Independent assurance

It is vital that the investment compliance rules which underpin ESG labels are appropriate and regularly monitored. Institutional investors need independent assurance to confirm that the criteria that support the labels are met, for example, sector exclusions and exclusion of companies involved in prohibited activities.

Most asset managers are developing their own ESG scoring based on huge amounts of raw data. Asset owners want to make sure the manager will do what it says, and may require much stricter controls in their ESG portfolios. By relying on third-party independent checks and data sources, they can make sure their ESG-related investment guidelines are strictly adhered to and mitigate the risk of greenwashing.

Independent third-party validation of non-financial processes, controls and data outputs can also help managers to build trust with investors and differentiate their products from other managers whose products use in-house, or limited, screening processes.

Scalability and expertise

Although the regulatory technical standards under Level 2 of SFDR apply from 1 January 2023, market participants must consider the principal adverse impacts of investment decisions on sustainability factors by 31 December 2022 and publish information on these impacts by 30 June 2023. Furthermore, the first reference period for reporting will be 1 January 2022 to 31 December 2022. This means that firms must already have appropriate screening methodologies, provide the relevant disclosures, and ensure adherence to the correct categorisation and labels.

However, many firms may not have in-house teams with the necessary, specialist expertise required to incorporate sophisticated ESG criteria into their compliance monitoring processes. Screening and monitoring ESG criteria requires look-through capabilities, data and the technical expertise to conduct portfolio, fund and company level assessments to examine the underlying assets’ exposure. An outsourced investment compliance provider can offer large teams of compliance specialists and other ESG experts, as well as the technological capabilities and systems to integrate complex ESG factors into monitoring workflows.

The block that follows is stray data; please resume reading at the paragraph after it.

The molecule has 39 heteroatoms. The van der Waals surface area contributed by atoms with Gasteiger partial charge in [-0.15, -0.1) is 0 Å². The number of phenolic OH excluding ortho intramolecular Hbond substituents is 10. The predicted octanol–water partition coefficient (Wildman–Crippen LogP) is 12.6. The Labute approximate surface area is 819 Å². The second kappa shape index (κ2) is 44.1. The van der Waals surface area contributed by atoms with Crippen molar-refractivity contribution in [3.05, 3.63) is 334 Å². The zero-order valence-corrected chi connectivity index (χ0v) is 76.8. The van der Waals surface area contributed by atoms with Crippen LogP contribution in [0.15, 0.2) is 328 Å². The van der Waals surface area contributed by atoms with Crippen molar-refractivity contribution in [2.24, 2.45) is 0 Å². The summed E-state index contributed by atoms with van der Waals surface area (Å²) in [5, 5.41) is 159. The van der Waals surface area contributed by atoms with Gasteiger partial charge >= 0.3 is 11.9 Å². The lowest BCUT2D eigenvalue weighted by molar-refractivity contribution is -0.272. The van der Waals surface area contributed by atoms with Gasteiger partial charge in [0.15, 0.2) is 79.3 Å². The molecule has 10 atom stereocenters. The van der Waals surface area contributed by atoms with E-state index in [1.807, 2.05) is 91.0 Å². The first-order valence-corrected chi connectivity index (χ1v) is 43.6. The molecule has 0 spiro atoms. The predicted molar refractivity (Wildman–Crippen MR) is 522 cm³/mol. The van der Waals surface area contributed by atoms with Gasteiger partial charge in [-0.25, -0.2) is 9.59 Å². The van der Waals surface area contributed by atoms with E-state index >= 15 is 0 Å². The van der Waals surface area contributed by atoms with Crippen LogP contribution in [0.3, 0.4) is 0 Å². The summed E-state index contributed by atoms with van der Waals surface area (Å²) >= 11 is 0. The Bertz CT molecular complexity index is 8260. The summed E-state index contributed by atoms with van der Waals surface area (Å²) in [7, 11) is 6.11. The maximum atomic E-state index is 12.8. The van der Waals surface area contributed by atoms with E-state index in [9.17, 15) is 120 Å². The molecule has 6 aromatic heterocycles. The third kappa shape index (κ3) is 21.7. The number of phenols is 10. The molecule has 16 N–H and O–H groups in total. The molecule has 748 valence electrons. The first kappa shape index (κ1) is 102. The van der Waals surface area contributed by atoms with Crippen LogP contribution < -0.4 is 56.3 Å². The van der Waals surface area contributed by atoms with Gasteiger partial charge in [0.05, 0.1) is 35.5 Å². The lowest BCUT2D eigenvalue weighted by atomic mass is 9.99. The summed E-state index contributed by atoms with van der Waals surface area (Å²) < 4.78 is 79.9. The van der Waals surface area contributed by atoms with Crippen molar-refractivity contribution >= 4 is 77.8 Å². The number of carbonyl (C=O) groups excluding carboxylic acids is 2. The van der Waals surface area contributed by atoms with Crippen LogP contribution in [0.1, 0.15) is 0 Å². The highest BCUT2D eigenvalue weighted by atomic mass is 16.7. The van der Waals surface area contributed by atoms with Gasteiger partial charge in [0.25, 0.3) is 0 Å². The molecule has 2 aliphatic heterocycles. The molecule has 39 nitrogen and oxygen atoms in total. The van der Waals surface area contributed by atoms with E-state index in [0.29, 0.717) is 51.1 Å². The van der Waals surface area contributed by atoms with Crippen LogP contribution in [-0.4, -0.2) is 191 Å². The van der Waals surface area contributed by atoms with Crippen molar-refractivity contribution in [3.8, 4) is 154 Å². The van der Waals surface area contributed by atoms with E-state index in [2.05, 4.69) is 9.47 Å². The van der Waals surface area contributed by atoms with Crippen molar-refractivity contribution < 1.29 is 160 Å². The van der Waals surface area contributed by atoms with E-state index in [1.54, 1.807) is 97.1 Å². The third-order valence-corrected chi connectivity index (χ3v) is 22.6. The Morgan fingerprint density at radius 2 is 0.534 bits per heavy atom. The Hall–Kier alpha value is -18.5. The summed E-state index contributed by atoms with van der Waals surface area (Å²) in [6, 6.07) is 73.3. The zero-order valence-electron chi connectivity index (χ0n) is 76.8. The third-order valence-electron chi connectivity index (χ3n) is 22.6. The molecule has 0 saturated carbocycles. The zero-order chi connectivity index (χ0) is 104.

Beyond compliance: from reactive to proactive

Investment compliance has traditionally been a reactive service, informing managers of breaches once portfolio criteria has been contravened and recommending corrective actions. Responding to the increasing demands of the SFDR and investors, the service is now evolving to play a more proactive role. We  partner with firms to reduce the rate of breaches through an ‘early warning’ system. For example, if a firm has a 5% limit of assets with carbon exposure, our solution can put in a warning at 4% to give clients time to change their investment choices and avoid triggering a breach.

Building the ESG compliance capabilities of the future

Investor interest in ESG funds is only set to grow, and with it, the accompanying regulatory measures to ensure a level playing field and to protect investors from potential mis-selling.  Increasingly, investment compliance providers are vital partners in helping the investment industry to build trust with investors and ensure ESG funds are constructed in accordance with regulations.

About our ESG and investment compliance solutions

  • The Securities Services of BNP Paribas performs investment compliance in 17 locations for over EUR 2.2 trillion of client assets[1], using a specialist proprietary system that supports monitoring processes across a wide variety of fund types including UCITS, AIFs, ‘40 Act funds and mandates.
  • Sustainable finance is a core part of BNP Paribas’ strategy and the bank has set ambitious decarbonisation and sustainable investment targets to be met by 2025. In 2022 we were named by the Euromoney Awards for Excellence as the Best Bank for Sustainable Finance and the Best Bank for ESG Data and Technology.

[1] Internal figures, 2021

Related solutions

Depositary bank & Trustee services

Regulatory change – and principally the desire to ensure the fund industry continues to provide products in which investors have confidence – has focused attention on the Trustee and Depositary function.